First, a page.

Part II details the most significant obstacle undermining pursuit of hate crimes, proving motive. Part III addresses the fissure between society’s needs and a prosecutor’s objectives when it comes to hate crimes pursuit. Further, this section examines shortcomings of society’s one-dimensional approach to punishing hate crimes. Part IV considers the current federal hate crimes laws, followed by a brief comparison between current and proposed law. This section concludes with a discussion on how proposed law can potentially overcome state obstacles. Part V considers an adjustment to proposed laws. That is, it suggests that Congress incorporate VOM into hate crimes penalties by (1) amending current legislation to include public funding for departments of corrections VOM programs; and, (2) developing guidelines and procedures for the Bureau of Prisons to accommodate VOM use within the federal penal system. This comment evaluates the benefits of VOM from three perspectives: first, how folding VOM into the judicial process can potentially entice prosecutors to pursue hate crimes because in at least cases of non-violent hate, a conviction is assured; next, how the restorative justice approach can further cure the actual damage from both non- and severely-violent hate crimes; and finally, how offender confrontation offers more of a long-term cure than the current incarceration-only approach. Finally, in Part VI, we return to Megan Williams and West Virginia State Prosecutor Brian Abrahams, and consider their circumstances as a way to model the question of hate crimes management for the larger legal community and general public. (excerpt)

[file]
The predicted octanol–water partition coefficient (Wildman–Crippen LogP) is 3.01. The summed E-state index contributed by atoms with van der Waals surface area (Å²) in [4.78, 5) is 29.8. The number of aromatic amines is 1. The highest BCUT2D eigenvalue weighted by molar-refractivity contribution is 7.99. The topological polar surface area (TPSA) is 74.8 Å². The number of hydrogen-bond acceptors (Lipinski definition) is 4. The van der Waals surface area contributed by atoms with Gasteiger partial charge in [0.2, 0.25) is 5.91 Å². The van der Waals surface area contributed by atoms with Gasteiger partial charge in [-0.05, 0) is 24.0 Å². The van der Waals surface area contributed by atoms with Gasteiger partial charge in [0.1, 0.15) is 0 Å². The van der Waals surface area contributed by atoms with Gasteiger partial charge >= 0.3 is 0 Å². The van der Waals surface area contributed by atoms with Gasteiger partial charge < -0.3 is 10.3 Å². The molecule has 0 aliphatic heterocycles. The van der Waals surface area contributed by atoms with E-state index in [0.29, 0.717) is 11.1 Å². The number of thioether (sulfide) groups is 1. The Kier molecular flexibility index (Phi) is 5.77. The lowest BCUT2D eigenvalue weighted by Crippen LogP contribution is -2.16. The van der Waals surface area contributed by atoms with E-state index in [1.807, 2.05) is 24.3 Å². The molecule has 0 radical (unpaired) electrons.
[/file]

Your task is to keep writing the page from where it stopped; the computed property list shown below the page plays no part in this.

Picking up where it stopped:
Hate crime victims to face offenders
from the article by Jonathan Kalmus in the Jewish Chronicle Online: Greater Manchester Police are to ask antisemitic offenders to face their victims. A restorative justice scheme piloted across GMP since November gives hate crime victims the option of meeting the perpetrators to explain the impact of racism and receive an apology. Victims can also ask a representative to meet the offender, request community service as a punishment for them, or opt for criminal proceedings.
Seeking ‘peace on this earth’: Detailing the need for Alabama to offer a formal state apology
from Ben Greenberg's article in The Anniston Star: Two local governments in southeast Alabama are expected to issue an apology for a 1944 rape of a black woman by several white men, none of whom were ever prosecuted. ....Asked if the apology would also be on behalf of the state, Grimsley said, “We haven’t addressed that level yet.” ....“Clearly there should be an apology from the state here as well as the county,” said Professor Margaret Burnham, director of the Civil Rights and Restorative Justice Program at Northeastern University School of Law. “Each failed to pursue the investigation aggressively and promptly, and more generally afforded utter impunity to white men who raped black women. Such a statement would not only honor Recy Taylor and her family for their courage and tenacity in seeking justice, but it would speak to scores of victims who similarly suffered in silence.”